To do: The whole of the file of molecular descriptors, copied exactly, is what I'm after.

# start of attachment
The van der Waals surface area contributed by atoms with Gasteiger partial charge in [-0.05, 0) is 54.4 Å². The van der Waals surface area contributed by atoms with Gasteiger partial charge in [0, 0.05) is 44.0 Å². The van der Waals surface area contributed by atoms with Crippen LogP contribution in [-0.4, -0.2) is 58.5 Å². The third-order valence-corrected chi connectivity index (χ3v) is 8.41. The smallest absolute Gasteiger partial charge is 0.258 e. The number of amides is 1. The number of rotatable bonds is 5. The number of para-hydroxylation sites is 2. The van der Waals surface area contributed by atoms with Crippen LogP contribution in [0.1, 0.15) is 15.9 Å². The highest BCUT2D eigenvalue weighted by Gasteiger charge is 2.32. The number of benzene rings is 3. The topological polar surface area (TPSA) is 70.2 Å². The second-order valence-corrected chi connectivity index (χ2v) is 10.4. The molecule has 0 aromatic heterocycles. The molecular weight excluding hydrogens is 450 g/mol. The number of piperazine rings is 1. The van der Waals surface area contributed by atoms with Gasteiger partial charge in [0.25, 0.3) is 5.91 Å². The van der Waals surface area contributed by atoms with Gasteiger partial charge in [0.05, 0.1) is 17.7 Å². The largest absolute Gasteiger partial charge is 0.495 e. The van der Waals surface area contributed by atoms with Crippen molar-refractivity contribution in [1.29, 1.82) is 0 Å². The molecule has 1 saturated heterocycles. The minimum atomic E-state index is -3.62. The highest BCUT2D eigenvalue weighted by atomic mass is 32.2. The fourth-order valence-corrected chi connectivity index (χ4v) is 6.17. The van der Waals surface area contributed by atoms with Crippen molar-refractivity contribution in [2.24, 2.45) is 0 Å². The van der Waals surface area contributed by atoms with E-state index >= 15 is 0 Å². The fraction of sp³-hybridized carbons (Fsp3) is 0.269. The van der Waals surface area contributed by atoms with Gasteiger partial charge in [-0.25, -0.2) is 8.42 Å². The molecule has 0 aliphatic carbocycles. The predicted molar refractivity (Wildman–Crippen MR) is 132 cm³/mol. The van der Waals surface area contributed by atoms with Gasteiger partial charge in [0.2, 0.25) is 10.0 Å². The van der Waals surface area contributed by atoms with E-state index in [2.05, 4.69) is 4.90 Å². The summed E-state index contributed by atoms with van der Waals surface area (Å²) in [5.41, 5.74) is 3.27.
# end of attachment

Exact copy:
The van der Waals surface area contributed by atoms with Gasteiger partial charge in [-0.05, 0) is 54.4 Å². The van der Waals surface area contributed by atoms with Gasteiger partial charge in [0, 0.05) is 44.0 Å². The van der Waals surface area contributed by atoms with Crippen LogP contribution in [-0.4, -0.2) is 58.5 Å². The third-order valence-corrected chi connectivity index (χ3v) is 8.41. The smallest absolute Gasteiger partial charge is 0.258 e. The number of amides is 1. The number of rotatable bonds is 5. The number of para-hydroxylation sites is 2. The van der Waals surface area contributed by atoms with Crippen LogP contribution in [0.1, 0.15) is 15.9 Å². The highest BCUT2D eigenvalue weighted by Gasteiger charge is 2.32. The number of benzene rings is 3. The topological polar surface area (TPSA) is 70.2 Å². The second-order valence-corrected chi connectivity index (χ2v) is 10.4. The molecule has 0 aromatic heterocycles. The molecular weight excluding hydrogens is 450 g/mol. The number of piperazine rings is 1. The van der Waals surface area contributed by atoms with Gasteiger partial charge in [0.25, 0.3) is 5.91 Å². The van der Waals surface area contributed by atoms with Gasteiger partial charge in [0.05, 0.1) is 17.7 Å². The largest absolute Gasteiger partial charge is 0.495 e. The van der Waals surface area contributed by atoms with Crippen molar-refractivity contribution in [1.29, 1.82) is 0 Å². The molecule has 1 saturated heterocycles. The minimum atomic E-state index is -3.62. The highest BCUT2D eigenvalue weighted by atomic mass is 32.2. The fourth-order valence-corrected chi connectivity index (χ4v) is 6.17. The van der Waals surface area contributed by atoms with Crippen molar-refractivity contribution in [2.24, 2.45) is 0 Å². The van der Waals surface area contributed by atoms with E-state index >= 15 is 0 Å². The fraction of sp³-hybridized carbons (Fsp3) is 0.269. The van der Waals surface area contributed by atoms with Gasteiger partial charge in [-0.25, -0.2) is 8.42 Å². The molecule has 0 aliphatic carbocycles. The predicted molar refractivity (Wildman–Crippen MR) is 132 cm³/mol. The van der Waals surface area contributed by atoms with Gasteiger partial charge in [0.2, 0.25) is 10.0 Å². The van der Waals surface area contributed by atoms with E-state index in [2.05, 4.69) is 4.90 Å². The summed E-state index contributed by atoms with van der Waals surface area (Å²) in [5.41, 5.74) is 3.27.